Iraq pushes vaccine rollout amid widespread apathy and mistrust

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BAGHDAD (AP) – The deployment of vaccines in Iraq was overdue for weeks. Apathy, fear and rumors have kept many people from getting vaccinated despite a serious rise in coronavirus infections and calls from the government for people to sign up for the vaccines.

It took the public approval of a populist Shiite clergyman for the vaccinations – and the footage of him being vaccinated last week – to make a difference.

Hundreds of Muqtada al-Sadr followers are now heading to clinics to follow his example, highlighting the power of sectarian loyalties in Iraq and the deep mistrust of the state.


“I was against the idea of ​​being vaccinated. I was scared, I didn’t believe it, ”said Manhil Alshabli, a 30-year-old Iraqi from the holy city of Najaf. “But that has all changed now.”

“Seeing him get vaccinated motivated me,” Alshabli said, speaking by phone from Najaf where he and many other al-Sadr loyalists were vaccinated, Alshabli likened it to soldiers under pressure when they see their leader on the front line.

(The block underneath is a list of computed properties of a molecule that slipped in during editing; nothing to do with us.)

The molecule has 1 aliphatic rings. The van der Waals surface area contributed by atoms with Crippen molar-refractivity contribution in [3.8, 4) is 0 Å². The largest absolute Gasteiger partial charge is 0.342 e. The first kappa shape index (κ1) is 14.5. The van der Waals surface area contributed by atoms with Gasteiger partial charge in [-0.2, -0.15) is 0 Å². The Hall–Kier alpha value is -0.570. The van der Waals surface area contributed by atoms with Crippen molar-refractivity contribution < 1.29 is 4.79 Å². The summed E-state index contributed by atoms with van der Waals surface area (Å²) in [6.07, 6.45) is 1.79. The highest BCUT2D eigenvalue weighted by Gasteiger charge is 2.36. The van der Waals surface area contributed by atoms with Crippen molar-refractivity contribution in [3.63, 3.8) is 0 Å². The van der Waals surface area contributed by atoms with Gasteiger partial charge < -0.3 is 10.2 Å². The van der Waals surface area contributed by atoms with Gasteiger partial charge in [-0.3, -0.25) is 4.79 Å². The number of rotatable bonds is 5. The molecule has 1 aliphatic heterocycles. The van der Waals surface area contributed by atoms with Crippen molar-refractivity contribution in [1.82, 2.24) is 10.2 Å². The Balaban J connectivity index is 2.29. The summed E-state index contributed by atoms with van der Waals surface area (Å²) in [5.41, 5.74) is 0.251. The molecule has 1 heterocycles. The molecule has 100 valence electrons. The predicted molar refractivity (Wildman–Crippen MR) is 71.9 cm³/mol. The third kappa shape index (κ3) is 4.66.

Iraq is grappling with a severe second wave of the coronavirus pandemic. The number of new cases rose to more than 8,000 a day last month, the highest on record. The push was driven largely by public apathy towards the virus. Many routinely ignore virus restrictions, refusing to wear face masks and continuing to hold large public gatherings.

Daily rates declined last week, with 5,068 new cases reported on Monday.

The Iraqi health ministry has repeatedly tried to reassure Iraqis that the vaccines are not harmful, but this has not convinced many who harbor a long-standing distrust of the system. health.

Iraq’s centralized system, largely unchanged since the 1970s, has been wiped out by decades of war, sanctions, and protracted unrest since the 2003 US invasion. Successive governments have invested little in the sector.

Many avoid going to public hospitals. Last month, a massive fire ravaged the coronavirus ward of a Baghdad hospital, killing more than 80 people and injuring dozens. Iraqi Health Minister Hasan al-Tamimi was suspended for alleged negligence and resigned Tuesday following the incident.